On this day in 1809, Abraham Lincoln was born. He was born into an American heyday, when the new United States (having fended off the British in the War of 1812) were mushrooming. In 1809, the nation consisted of seventeen states, the westernmost being Ohio, along with a vast territory that pioneers were flooding into, appropriating from natives, and organizing. Lincoln was born to one such pioneer family and grew up in Illinois, which became a state when he was nine.
By the time Lincoln became president, the number of states had doubled. The nation stretched to the Pacific. His milieu was morphing as quickly as he was, a reckless proliferation the politicians could barely control. The gargantuan Lincoln, with his terrible grooming, was a perfect embodiment of this rough hasty time. Continue reading →
As the Civil War unfolded, slavery began ending. It didn’t end through a single act or pronouncement, any more than it had gotten started that way. Instead, as battle followed battle, humans began chipping away at slavery on an extemporaneous basis, as opportunities arose. White officials in the North, agents of the Union cause, did something to facilitate this process of emancipation, which yet required Southern slaves’ own determination and action to become a real thing. To become free was momentous, but it was also a curiously precarious and fearfully abstract condition. It was “nothing but freedom,” as historian Eric Foner aptly put it.
This photograph captures the momentousness and curious sameness of emancipation. In 1862, as Union and Confederate troops battled in Virginia, slaves seized the moment, leaving their putative masters and seeking refuge from bondage by crossing over into Union camps. The slaves pictured here were newly free, but their freedom was tenuous and geographic, dependent on the Northern forces’ advance onto enemy ground. Before the war, such fugitives could never rest easy, for a federal law passed in 1850 required Northerners to respect slaveholders’ rights and allow them to recapture their “property,” even if their property had fled into the North and resided on “free ground.”
All that went by the boards when the sections warred. Union strategists recognized that hastening slavery’s end was key to defeating the rebel states. Hoping to deprive the Confederates of a captive labor force and to disrupt slave-master relationships, Northerners began encouraging and harboring the freedmen, as former slaves were called. Besides, many of those leading the Union effort were abolitionists who recoiled at the inhumanity of the “peculiar institution.” To many Northerners, though by no means all, liberating and “uplifting the slave” was a principled, intrinsic part of what the war was for.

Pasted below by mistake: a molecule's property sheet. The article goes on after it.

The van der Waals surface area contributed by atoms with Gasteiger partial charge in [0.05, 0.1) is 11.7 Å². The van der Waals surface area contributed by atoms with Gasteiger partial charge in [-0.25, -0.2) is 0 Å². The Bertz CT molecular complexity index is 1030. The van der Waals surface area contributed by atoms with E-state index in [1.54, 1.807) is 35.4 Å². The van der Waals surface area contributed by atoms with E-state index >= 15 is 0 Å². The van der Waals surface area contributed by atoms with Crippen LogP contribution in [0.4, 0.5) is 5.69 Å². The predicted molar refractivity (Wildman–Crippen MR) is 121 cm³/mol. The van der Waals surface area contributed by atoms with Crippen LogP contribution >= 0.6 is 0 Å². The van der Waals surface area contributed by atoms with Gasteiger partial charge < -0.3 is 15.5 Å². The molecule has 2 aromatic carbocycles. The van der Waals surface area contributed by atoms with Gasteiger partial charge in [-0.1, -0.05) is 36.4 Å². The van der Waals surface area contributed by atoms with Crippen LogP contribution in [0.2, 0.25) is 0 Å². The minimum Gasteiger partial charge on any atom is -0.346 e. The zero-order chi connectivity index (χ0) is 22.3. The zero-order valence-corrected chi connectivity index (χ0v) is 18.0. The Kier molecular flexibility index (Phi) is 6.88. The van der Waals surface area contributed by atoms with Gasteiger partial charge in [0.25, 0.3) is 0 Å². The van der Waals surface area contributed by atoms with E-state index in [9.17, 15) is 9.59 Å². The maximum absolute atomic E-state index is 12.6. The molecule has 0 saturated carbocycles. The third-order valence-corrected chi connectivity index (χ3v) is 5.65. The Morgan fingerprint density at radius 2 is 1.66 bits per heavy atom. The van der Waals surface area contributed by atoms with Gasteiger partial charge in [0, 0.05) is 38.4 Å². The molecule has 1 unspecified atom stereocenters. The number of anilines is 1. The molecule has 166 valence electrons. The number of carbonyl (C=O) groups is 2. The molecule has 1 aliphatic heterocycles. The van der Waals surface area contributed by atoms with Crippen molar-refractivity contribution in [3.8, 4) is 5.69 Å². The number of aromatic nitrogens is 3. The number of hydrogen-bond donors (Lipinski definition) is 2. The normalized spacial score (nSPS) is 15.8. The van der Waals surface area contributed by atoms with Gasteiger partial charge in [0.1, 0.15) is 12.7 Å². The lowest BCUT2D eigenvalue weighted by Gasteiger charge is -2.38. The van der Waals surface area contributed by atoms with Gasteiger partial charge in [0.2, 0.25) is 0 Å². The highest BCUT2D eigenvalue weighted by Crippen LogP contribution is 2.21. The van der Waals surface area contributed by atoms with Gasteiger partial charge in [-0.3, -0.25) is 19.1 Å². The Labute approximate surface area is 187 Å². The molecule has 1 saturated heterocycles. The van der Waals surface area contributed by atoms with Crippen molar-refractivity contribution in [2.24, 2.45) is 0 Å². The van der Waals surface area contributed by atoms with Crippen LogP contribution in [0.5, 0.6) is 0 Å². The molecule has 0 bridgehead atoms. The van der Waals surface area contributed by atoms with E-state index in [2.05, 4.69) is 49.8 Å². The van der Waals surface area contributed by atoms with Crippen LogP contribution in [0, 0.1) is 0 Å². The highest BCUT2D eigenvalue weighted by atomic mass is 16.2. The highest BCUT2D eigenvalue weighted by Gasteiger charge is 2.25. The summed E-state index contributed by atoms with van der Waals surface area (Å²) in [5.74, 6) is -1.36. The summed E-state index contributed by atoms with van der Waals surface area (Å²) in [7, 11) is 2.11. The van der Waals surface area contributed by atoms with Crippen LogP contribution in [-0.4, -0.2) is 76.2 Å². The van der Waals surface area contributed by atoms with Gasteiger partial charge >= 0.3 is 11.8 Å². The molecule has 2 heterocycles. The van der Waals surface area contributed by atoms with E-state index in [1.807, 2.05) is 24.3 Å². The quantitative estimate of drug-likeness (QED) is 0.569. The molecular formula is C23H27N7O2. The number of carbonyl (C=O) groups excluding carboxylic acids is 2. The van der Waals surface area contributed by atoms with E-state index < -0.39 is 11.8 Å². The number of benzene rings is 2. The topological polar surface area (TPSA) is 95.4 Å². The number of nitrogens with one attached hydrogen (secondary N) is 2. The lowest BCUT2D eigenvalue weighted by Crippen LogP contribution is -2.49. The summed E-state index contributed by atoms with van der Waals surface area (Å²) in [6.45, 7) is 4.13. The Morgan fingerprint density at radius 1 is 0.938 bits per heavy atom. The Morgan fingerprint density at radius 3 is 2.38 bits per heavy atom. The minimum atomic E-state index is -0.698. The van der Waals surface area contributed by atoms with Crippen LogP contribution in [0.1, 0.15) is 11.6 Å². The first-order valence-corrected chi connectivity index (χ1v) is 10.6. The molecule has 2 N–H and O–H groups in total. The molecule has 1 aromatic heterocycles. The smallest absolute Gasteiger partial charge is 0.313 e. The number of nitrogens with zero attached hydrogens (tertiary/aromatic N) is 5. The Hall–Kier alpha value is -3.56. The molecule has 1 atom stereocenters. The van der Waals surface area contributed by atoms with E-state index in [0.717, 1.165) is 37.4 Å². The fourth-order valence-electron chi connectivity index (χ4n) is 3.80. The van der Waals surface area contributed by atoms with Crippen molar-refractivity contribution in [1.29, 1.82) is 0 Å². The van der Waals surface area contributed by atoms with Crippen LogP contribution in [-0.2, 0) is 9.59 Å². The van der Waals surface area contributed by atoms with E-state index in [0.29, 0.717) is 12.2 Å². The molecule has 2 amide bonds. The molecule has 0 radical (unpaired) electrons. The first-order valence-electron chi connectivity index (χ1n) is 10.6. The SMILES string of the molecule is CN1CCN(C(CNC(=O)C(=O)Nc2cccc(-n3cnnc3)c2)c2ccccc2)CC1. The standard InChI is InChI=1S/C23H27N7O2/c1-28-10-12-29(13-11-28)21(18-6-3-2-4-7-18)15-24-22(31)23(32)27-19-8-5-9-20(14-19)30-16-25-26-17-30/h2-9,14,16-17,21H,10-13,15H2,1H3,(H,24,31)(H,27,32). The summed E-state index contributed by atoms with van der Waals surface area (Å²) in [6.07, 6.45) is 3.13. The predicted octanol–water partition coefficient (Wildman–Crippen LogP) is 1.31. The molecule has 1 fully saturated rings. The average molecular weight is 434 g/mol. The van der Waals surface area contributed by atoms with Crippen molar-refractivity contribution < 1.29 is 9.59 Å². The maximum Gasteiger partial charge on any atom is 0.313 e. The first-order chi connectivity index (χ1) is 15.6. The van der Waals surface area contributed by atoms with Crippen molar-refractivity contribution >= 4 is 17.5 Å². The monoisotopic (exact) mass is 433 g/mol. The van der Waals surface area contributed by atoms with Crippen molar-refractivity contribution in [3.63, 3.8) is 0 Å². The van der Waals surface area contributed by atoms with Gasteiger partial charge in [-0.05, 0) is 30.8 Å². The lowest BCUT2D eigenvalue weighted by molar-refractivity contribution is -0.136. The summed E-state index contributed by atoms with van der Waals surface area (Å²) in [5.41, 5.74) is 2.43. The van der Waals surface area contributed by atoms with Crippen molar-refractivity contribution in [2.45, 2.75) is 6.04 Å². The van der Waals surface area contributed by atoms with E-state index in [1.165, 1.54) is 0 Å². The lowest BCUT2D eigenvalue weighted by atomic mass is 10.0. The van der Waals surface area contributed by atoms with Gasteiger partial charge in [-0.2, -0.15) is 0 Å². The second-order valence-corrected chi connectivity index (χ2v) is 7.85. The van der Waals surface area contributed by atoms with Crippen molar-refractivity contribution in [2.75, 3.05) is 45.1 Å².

Others saw the refugee slaves as more problematic. Laws had yet to be written or passed establishing that former slaves should enjoy the status of free citizens and the attendant rights. Years would pass before the legal and civil status of former slaves was settled. In the meantime, some folk regarded the freedmen as more akin to “lost property”–chattel who fell short of being truly human and free. White ambivalence toward the freedmen was reflected in the word they used initially to define them: “contraband,” a word for forbidden or illicitly held property.
The Union army, willing to facilitate the former slaves in their passage to freedom, hastily staked out and ran provisional “contraband camps.” The refugees pictured above had been assigned an outbuilding on a farm in Cumberland Landing, Virginia, where Union officers were also headquartered. Eventually, the Union army would shelter a population of contraband estimated at as many as one million souls. In 1862, though, when this picture was taken, fleeing slaves were a novelty: they were the emissaries of a race of people white northerners were unfamiliar with, whom they would previously have had little chance to see or know.
The strangeness of this historic moment lives on in the photograph, in the stances and facial expressions of the newly free, whose difference from the photographer and the army around them is registered in expressions of watchful gravity. Only one woman in the center is smiling, and no wonder. Despite having survived their first flight to “freedom,” these intrepid souls were right to doubt whether they had truly arrived. They needed to keep the army between themselves and the Southern rebels, or else face the awful risk of being re-enslaved.
The humanitarian sensibility is the capacity to be moved by suffering we are not experiencing ourselves. It is especially remarkable when the suffering that moves us is remote, not present to our senses, but requires an imaginative empathic response. The desire to relieve distant suffering or right abstract wrongs is an outgrowth of the humanitarian sensibility. It is an active and extended form of charity.
The humanitarian sensibility is not innate–it is a product of culture, and not found in all societies, but where it is present it has profound consequences, both in the present and historically. We can see it operating to various degrees in the Syrian refugee crisis, just as we can discern its utter absence in the perpetrators whose violence has led millions to flee Syria and its environs. Historically, the humanitarian sensibility has powered innumerable movements, including the drive to abolish slavery in the Western world, beginning in the 18th and 19th centuries.